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A few years ago, as the semester was nearing Thanksgiving Day, one of my students told me she would not be attending class in the following week. Her family went hunting every year, she said, but this hunting season was especially important: Her older brother was still the only member of the family who had not yet “bagged” a deer.
 

“I got one last year, and it’s a rite of passage in my family, and I want to be there when my brother gets his first.”

 

I nodded and reminded her to keep up with the course readings. I didn’t express my true reaction, which was to question her use of “a rite of passage.” For Native Americans living here four centuries earlier, stalking and hunting a deer was a young man’s proof of his prowess — and proof that he could feed his family when he got married. Native hunting rituals also had a sacred component that included prayer and purification (fasting). In 21st century America, however, especially in Wisconsin, one can find more than one butcher who sells venison. Hunting is not a sacred need, and I’m relatively sure my student’s brother had no intention of purifying himself before setting out with his rifle. To me, his killing a deer would not be a rite of passage.

 

What we Roman Catholics call sacraments align closely with what sociologists call rites of passage. Birth has ties to our baptism; coming of age is like our confirmation; marriage is a legal arrangement, but we infuse those moments with a serious religious element; and, of course, death, which comes to all of us, is accompanied for Catholics by a last blessing. In the context of my upbringing and with what I know of other religions, I have always connected rites of passage to a sense of the sacred. Circumcision, for instance, is a religious ceremony in the Jewish and Islamic faiths that, like our baptism, establishes a male’s induction into the religious community.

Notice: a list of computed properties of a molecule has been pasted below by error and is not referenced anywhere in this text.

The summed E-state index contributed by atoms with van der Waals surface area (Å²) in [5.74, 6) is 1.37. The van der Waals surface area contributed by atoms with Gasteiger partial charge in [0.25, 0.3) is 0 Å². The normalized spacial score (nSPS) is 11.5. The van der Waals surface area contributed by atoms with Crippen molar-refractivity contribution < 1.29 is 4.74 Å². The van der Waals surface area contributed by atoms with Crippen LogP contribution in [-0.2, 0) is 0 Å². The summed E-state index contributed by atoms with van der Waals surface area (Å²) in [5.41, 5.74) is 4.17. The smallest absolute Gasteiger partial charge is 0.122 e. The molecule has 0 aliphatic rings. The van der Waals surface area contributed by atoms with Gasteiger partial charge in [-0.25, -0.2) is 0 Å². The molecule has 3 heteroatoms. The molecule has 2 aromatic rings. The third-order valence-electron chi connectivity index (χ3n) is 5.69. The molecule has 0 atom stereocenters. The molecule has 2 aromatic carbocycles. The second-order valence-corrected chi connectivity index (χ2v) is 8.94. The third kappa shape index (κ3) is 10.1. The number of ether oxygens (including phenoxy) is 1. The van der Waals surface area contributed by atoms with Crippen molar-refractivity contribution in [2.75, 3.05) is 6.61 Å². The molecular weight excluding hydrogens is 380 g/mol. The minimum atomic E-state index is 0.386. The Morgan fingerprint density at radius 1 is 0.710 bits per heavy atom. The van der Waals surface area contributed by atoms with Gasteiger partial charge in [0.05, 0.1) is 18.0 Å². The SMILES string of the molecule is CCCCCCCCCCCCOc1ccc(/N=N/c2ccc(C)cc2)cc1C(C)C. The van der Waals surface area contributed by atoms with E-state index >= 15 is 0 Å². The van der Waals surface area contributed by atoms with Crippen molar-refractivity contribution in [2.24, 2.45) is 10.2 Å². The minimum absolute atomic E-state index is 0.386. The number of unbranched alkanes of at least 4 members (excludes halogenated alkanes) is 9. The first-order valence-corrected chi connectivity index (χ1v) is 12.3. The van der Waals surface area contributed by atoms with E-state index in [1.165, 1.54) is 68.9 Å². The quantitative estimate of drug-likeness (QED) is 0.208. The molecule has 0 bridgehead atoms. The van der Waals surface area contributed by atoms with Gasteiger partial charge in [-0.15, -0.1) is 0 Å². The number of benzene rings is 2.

So I think of rites of passage as ceremonially beautiful moments of great personal and public impact, like when my oldest sibling, John, took the vow of Holy Orders to become a deacon. The sunlight filtering through the cathedral windows stitched red, green, blue and gold tweeds on the whiteness of the alb worn by each of the 50 or so men becoming deacons. The words the bishop spoke were solemn; the oaths the would-be deacons took were serious and binding; and the audience was overcome by the joy and sacredness of the event.

 

Maguire2Illustrations by James O'Brien

A similar experience occurred when my uncle Francis was given a funeral Mass. Uncle Frank was a priest for the Archdiocese of Newark, and the sight and sound of some 40 priests in unison saying and enacting the words of the Mass was overpowering. It was a solemn and joyous event.